- If their royalty rate in their contract is 5%, then they get 5% of all monies received. For mobile content, the label, artist, and publisher share in whatever is left after deducting expenses (carrier costs and content providers costs). For truetones, ringback and full track, this is usually 30% of the end user price. Rates are computed according to their mechanical production rates.
They sign-up performers to manage their careers by getting deals to generate income as such as recording, gig performances, advertising endorsement, among others. Some labels now also act as managers. The usual fee is 25% - 35% of all income.
5. Record label
Upon signing an agreement, they create, market, and distribute the recordings. They hold the sound recording copyright. They cover the major expenses such as promotion, marketing, studio rental, contracting of technicians and musicians, packaging and duplication.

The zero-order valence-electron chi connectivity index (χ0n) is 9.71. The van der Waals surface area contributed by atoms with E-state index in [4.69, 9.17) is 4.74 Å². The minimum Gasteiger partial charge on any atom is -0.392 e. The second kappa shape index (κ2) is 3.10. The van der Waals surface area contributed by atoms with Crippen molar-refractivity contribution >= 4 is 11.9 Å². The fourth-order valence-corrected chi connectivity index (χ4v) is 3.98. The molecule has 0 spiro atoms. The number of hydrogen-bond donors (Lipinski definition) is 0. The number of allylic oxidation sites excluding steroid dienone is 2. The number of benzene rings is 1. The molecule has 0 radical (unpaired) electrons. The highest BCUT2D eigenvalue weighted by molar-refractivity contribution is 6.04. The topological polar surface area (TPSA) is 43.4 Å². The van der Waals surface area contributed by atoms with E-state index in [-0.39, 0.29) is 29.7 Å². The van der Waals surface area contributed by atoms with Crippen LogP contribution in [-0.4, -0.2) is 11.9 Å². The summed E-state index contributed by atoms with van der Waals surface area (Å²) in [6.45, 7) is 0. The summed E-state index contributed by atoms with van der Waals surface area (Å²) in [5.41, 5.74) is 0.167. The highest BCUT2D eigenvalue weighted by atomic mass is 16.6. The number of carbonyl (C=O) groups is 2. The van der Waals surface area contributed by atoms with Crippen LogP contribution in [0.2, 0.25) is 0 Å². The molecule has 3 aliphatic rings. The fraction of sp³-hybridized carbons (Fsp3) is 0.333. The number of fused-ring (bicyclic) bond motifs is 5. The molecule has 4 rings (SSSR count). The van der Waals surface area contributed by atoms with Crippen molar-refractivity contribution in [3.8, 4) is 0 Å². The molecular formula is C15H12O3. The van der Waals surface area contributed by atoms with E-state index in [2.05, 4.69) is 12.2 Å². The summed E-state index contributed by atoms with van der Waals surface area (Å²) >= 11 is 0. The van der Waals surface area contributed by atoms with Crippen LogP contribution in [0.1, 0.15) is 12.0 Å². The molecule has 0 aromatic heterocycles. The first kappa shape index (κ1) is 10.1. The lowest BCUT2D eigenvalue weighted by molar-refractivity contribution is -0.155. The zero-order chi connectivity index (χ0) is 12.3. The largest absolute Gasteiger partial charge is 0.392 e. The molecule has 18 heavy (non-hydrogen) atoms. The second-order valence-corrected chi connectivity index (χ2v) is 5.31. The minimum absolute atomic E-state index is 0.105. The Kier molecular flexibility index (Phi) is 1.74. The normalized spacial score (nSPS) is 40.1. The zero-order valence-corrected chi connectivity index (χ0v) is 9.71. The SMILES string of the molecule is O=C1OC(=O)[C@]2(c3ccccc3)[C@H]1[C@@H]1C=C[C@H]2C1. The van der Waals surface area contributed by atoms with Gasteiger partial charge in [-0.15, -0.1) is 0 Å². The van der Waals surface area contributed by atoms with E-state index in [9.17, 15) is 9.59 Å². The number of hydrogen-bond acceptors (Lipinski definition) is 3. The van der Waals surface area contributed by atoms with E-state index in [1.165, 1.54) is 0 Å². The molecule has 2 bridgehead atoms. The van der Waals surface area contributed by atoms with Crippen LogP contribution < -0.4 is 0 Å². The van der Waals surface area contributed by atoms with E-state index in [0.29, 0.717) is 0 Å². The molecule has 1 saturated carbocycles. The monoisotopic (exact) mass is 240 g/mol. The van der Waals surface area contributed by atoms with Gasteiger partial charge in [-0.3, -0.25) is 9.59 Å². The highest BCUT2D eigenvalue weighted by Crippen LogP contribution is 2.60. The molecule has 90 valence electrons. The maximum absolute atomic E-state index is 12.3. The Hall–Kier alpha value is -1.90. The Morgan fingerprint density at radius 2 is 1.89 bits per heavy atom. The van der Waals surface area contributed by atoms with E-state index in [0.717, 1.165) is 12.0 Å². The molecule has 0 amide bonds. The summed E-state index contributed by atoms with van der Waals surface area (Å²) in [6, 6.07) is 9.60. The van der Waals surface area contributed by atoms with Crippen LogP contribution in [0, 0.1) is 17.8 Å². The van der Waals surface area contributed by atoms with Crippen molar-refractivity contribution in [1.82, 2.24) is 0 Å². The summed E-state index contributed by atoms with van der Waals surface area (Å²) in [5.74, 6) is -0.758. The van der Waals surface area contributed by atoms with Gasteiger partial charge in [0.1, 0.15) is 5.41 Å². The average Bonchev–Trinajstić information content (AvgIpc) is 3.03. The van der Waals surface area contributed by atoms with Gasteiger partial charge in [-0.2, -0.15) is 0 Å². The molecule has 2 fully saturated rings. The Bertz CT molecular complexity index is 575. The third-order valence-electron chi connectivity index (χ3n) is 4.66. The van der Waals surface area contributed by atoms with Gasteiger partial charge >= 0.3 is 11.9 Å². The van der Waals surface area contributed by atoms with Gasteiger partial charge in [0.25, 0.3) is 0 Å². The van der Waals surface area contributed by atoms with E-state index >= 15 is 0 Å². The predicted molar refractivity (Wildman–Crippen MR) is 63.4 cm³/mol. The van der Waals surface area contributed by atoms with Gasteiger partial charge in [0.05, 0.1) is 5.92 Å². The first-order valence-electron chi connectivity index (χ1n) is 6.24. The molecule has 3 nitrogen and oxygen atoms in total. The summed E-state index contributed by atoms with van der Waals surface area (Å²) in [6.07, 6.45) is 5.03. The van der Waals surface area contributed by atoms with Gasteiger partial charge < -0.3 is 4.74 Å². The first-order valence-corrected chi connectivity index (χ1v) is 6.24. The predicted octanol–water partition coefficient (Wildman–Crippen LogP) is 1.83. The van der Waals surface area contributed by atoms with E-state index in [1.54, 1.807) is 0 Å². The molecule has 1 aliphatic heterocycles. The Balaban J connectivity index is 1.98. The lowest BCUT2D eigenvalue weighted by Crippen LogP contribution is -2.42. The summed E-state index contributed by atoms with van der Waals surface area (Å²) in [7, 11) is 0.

The label shoulders the recording costs and shall own the master in perpetuity.
- However, should the artist opt to pay for the recording, then the master ownership should revert back to the artist after an agreed period of time. The label usually pays the artist an advance for the production and the artist will have to recoup it from royalties due him/her.
- Performance rights
Music is played live or broadcast on TV, radio, bars, restaurants, etc. Labels does not receive anything from Filscap as they only service the composers and publishers.
Music and Video Performance Inc. (MVP), that will soon be referred to as Music & Copyright Administrators of the Philippines (MCAP), is a private organization that has for its purpose the collective administration of the “communication to the public rights” of record producers. The society was formed late last year and is the counterpart of Filscap. It shall also handle the collection of mechanical production, synchronization, and print rights. (for further validation)
It is the collecting agent of Philippine Music Public Performance Society, Inc. (PMPPSI), representing music producers, and is looking at charging users the same rate. As of this writing, PMPPSI, will still have to meet with MVP to formulate the implemeting guidelines. PMPPSI will also handle the remittance of the artists' share collected by MVP/MCAP. (for further validation)
- Master use license